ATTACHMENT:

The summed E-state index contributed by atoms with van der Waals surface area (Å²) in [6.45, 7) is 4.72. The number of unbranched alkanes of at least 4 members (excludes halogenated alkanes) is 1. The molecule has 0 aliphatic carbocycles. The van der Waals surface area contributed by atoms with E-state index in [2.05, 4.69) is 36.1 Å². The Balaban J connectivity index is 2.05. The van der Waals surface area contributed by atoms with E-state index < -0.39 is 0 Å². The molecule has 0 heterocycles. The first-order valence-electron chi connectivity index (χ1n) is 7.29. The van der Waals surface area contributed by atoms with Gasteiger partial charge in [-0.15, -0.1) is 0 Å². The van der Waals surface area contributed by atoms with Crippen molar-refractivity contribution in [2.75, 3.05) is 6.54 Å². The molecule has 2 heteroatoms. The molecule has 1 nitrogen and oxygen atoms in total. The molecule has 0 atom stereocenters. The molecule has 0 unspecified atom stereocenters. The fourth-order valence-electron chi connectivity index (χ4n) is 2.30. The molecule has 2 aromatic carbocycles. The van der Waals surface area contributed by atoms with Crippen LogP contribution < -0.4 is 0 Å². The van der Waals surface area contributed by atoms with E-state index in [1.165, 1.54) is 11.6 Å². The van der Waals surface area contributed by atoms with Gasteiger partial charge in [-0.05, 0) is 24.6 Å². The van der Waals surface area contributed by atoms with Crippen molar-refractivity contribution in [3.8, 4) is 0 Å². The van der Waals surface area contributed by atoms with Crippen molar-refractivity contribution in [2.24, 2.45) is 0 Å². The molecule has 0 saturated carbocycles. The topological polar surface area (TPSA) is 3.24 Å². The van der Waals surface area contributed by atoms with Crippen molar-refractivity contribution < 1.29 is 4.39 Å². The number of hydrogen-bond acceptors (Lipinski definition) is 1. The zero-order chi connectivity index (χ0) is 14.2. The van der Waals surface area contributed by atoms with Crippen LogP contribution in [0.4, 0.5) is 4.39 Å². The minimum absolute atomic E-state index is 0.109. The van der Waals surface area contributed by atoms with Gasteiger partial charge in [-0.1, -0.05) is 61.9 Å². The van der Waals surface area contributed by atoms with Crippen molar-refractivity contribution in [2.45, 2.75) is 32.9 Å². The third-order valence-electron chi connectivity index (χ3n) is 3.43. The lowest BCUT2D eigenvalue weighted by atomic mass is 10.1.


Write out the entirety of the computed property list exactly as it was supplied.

The summed E-state index contributed by atoms with van der Waals surface area (Å²) in [6.45, 7) is 4.72. The number of unbranched alkanes of at least 4 members (excludes halogenated alkanes) is 1. The molecule has 0 aliphatic carbocycles. The van der Waals surface area contributed by atoms with E-state index in [2.05, 4.69) is 36.1 Å². The Balaban J connectivity index is 2.05. The van der Waals surface area contributed by atoms with E-state index < -0.39 is 0 Å². The molecule has 0 heterocycles. The first-order valence-electron chi connectivity index (χ1n) is 7.29. The van der Waals surface area contributed by atoms with Gasteiger partial charge in [-0.15, -0.1) is 0 Å². The van der Waals surface area contributed by atoms with Crippen molar-refractivity contribution in [2.75, 3.05) is 6.54 Å². The molecule has 2 heteroatoms. The molecule has 1 nitrogen and oxygen atoms in total. The molecule has 0 atom stereocenters. The molecule has 0 unspecified atom stereocenters. The fourth-order valence-electron chi connectivity index (χ4n) is 2.30. The molecule has 2 aromatic carbocycles. The van der Waals surface area contributed by atoms with Crippen LogP contribution < -0.4 is 0 Å². The van der Waals surface area contributed by atoms with E-state index in [1.165, 1.54) is 11.6 Å². The van der Waals surface area contributed by atoms with Gasteiger partial charge in [-0.05, 0) is 24.6 Å². The van der Waals surface area contributed by atoms with Crippen molar-refractivity contribution in [3.8, 4) is 0 Å². The van der Waals surface area contributed by atoms with Crippen molar-refractivity contribution in [2.24, 2.45) is 0 Å². The molecule has 0 saturated carbocycles. The topological polar surface area (TPSA) is 3.24 Å². The van der Waals surface area contributed by atoms with Crippen molar-refractivity contribution < 1.29 is 4.39 Å². The number of hydrogen-bond acceptors (Lipinski definition) is 1. The zero-order chi connectivity index (χ0) is 14.2. The van der Waals surface area contributed by atoms with Crippen LogP contribution in [0.4, 0.5) is 4.39 Å². The minimum absolute atomic E-state index is 0.109. The van der Waals surface area contributed by atoms with Gasteiger partial charge in [-0.1, -0.05) is 61.9 Å². The van der Waals surface area contributed by atoms with Crippen molar-refractivity contribution in [2.45, 2.75) is 32.9 Å². The third-order valence-electron chi connectivity index (χ3n) is 3.43. The lowest BCUT2D eigenvalue weighted by atomic mass is 10.1.